This is the first weekend of the annual Pageant of the Masters in Laguna Beach, California. First staged in 1933, the Pageant is an institution unique, I think, to Southern California: a nighttime spectacle in which performers stand very very still pretending to be more or less Famous Works of Art. The official Pageant trailer gives some idea of the elaborate, volunteer-driven process:
As with the Tournament of Roses parade to its north in Pasadena, the Pageant of the Masters adopts a new theme each year. I am annually disappointed when the Tournament of Roses selects another of its resolutely upbeat themes. Must we always begin the year with "Joyful Childhood," or "Candy-Coated Memories," or "Entertainment is Nifty"? Just once, of a New Year's morning, I would like to see a flower-bedecked flotilla depicting something a bit more bracing: "Man's Fate", perhaps, or "Guilt and Revenge."
With the full range of World Art History to draw upon, the Pageant of the Masters can at least glance in the general direction of the Dark and Somewhat Difficult from time to time. As seen in the trailer above, the Pageant has incorporated Modern and Contemporary art, including Picasso's Demoiselles D'Avignon. Still, the Pageant like the Tournament tends to accentuate the positive in selecting its themes. This year's theme is "Eat, Drink and Be Merry," and the nearest the selected works get to the dark side of those pursuits is in a sequence of three images drawn from the Great Depression and the public art projects of the WPA.
In the Pageant of the Masters each work of art is translated from its original medium -- paint, marble, fabric, gold -- into that most curious genre, the tableau vivant, the "living picture" in which the inert are replaced by the vivid doing their best to appear to be inert. Let us pause now to think some random thoughts about les tableaux vivants.
Ceci n'est pas un tableau vivant:
As with Magritte's pipe-that-isn't, this is merely a picture of a tableau vivant. An actual tableau vivant requires actual people pretending not to be such, depicting scenes that are not actually occurring before you -- or occurring at all, since they are standing still. A film or photo of such a tableau is at least two moves removed from reality. Writing about or describing tableaux vivants in words takes us even further away, wandering the forest of signs or, at the very least, lost in the metaphysical weeds. Cf., on tableaux in literature, the blog entry linked in the photo credit at the end of this post.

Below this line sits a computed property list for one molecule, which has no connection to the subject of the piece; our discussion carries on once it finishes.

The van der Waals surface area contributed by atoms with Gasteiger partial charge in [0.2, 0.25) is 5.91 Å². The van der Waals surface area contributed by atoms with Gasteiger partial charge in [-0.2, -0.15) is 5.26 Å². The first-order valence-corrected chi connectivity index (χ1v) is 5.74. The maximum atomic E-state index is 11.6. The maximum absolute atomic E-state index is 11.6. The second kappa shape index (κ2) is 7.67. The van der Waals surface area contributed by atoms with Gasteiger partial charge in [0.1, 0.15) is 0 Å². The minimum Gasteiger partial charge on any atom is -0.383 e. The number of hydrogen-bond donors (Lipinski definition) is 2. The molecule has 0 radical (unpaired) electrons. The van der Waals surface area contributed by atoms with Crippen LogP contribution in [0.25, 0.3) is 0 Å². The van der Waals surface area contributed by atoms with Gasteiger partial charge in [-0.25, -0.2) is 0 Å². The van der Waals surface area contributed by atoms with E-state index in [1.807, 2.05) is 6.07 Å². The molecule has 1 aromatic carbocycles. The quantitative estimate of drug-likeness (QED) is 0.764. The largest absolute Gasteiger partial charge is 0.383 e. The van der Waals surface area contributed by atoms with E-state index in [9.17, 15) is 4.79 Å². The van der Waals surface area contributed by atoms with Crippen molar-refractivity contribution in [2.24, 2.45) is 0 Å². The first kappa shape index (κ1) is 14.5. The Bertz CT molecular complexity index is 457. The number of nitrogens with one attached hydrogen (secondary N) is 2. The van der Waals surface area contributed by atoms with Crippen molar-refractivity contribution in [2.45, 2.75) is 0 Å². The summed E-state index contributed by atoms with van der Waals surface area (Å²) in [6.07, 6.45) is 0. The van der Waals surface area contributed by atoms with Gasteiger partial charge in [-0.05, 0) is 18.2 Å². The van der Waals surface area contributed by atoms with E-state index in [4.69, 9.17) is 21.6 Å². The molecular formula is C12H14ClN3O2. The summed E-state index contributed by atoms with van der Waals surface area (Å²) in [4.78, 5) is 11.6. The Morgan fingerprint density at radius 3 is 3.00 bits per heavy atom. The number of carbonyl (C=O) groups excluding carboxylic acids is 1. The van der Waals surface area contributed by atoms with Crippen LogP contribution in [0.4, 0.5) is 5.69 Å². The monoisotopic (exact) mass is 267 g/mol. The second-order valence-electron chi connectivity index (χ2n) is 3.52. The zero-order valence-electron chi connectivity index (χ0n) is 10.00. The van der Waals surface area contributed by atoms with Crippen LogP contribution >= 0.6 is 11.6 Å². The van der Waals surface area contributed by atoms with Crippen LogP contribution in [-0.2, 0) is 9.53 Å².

If a tableau vivant involves people pretending to be arts and crafts, I suppose the opposite would be arts and crafts pretending to be, or becoming, people. The sculpture Galatea -- of whom the painting by Jean-Léon Gérôme is currently on display at the Getty -- is a famous example, as is Pinocchio. Medusa, in the Heroic Age of Greece, turned her beholders into tableaux, albeit not precisely vivants. It's complicated once you start pondering the variations.
Regardless of theme, the Pageant of the Masters always ends with an enactment of the Last Supper of Leonardo da Vinci. The one exception to the rule, apparently, was a year themed around the work of Salvador Dali, in which Dali's version of the Supper provided the final tableau.
While Leonardo's Supper is presented in Laguna Beach with all due reverence for the work and its subject, it has also been favored by certain film directors as a target or vehicle for more satirical or subversive tableaux. Luis Buñuel infamously restaged it with beggars and thieves in the climax of Viridiana, earning himself official Vatican condemnation as a blasphemer. Only slightly less well known: Robert Altman incorporated the image in to M*A*S*H, during the farewell meal prior to the intended suicide of the company dentist, Capt. Walter "Painless" Waldowski. That scene also features the film's theme song, Johnny Mandel's "Suicide is Painless." Perhaps because of his associations with blasphemy, suicide and particularly tableaux vivants, Painless is one of the few principal characters in the film who did not later appear in the long-running television version of M*A*S*H.
Now I will confess it: in the more than three decades I have lived in Southern California, I have never attended the Pageant of the Masters and I do not expect that I ever will. My principal excuse for bringing up the Pageant at all was as a roundabout way to drop some non sequiturs on tableaux vivants, and as an excuse to share that video, which tickles me more than somewhat.~~~